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Glad to see this is being discussed as it has been weighing on my mind as well.
I recently purchased the Crossover Symmetry system myself after seeing it being mentioned on the forum – David, it might have actually been you, in which case thank you – after 2 shoulder surgeries I’m desperate for anything that would help shoulder function and I was unaware of this system.
The instructions for shoulder exercises all initiated by first cuing to retract the scapula and THEN perform the shoulder extension, flexion, or abduction as required by the exercise. Thanks to Eric Cressey I had the eye to stop and think twice about if this is proper technique. Eric advocates that in a healthy scapula/shoulder relationship, the shoulder/arm moves first, then the scapula is to engage fluidly – and that doesn’t mean that the scapula is to be pinched back as hard as possible, but maybe only a slight pinch. See: https://www.youtube.com/watch?v=73Dm-j5wYIc
So, this leads to two opposing ways of coaching scapular involvement:
- Optimal scapula position and engagement is a simple ON/OFF. So begin exercises by first retracting the scapula completely (ON) and THEN moving the arm or shoulder, then optionally completely protracting at the end of the movement (OFF). Repeat.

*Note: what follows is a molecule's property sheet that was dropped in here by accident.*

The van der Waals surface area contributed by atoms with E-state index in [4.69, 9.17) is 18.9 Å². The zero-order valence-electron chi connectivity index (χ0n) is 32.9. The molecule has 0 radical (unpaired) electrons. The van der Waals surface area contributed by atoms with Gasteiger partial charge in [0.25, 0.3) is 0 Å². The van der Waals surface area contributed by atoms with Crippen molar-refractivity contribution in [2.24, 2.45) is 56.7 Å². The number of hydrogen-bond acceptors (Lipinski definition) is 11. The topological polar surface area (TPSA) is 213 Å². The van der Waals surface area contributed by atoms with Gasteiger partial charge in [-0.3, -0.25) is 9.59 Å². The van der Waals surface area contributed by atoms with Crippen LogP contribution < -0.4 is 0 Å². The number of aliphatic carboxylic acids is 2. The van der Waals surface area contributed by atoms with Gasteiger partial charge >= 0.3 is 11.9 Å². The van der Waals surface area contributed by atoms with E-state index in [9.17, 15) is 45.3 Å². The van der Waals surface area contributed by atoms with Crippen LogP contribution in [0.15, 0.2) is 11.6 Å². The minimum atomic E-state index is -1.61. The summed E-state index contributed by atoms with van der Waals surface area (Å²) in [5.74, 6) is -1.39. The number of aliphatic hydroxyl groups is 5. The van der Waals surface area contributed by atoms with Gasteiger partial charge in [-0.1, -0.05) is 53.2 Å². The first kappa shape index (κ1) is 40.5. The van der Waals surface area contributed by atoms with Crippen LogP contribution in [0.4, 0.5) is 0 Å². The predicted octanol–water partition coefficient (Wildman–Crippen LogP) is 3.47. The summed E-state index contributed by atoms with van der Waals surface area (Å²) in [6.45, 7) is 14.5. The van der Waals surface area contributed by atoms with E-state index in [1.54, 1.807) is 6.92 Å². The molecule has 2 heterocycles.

- Optimal scapula position and engagement is a fluid and dynamic relationship with the shoulder. So begin exercises by leading with the shoulder then somewhere between the start and end range of motion of the exercise, engage the scapula by retracting slightly. When you return to the beginning of the movement, you can have a slight protraction of the scapula.
I believe that in general, #2 is correct. Although for certain exercises, #1 is better.
For instance, on rows, pushups, band-pull aparts, face pulls, and pull-ups/chin-ups, #2 is correct.
For bench press and deadlift, #1 is more fitting.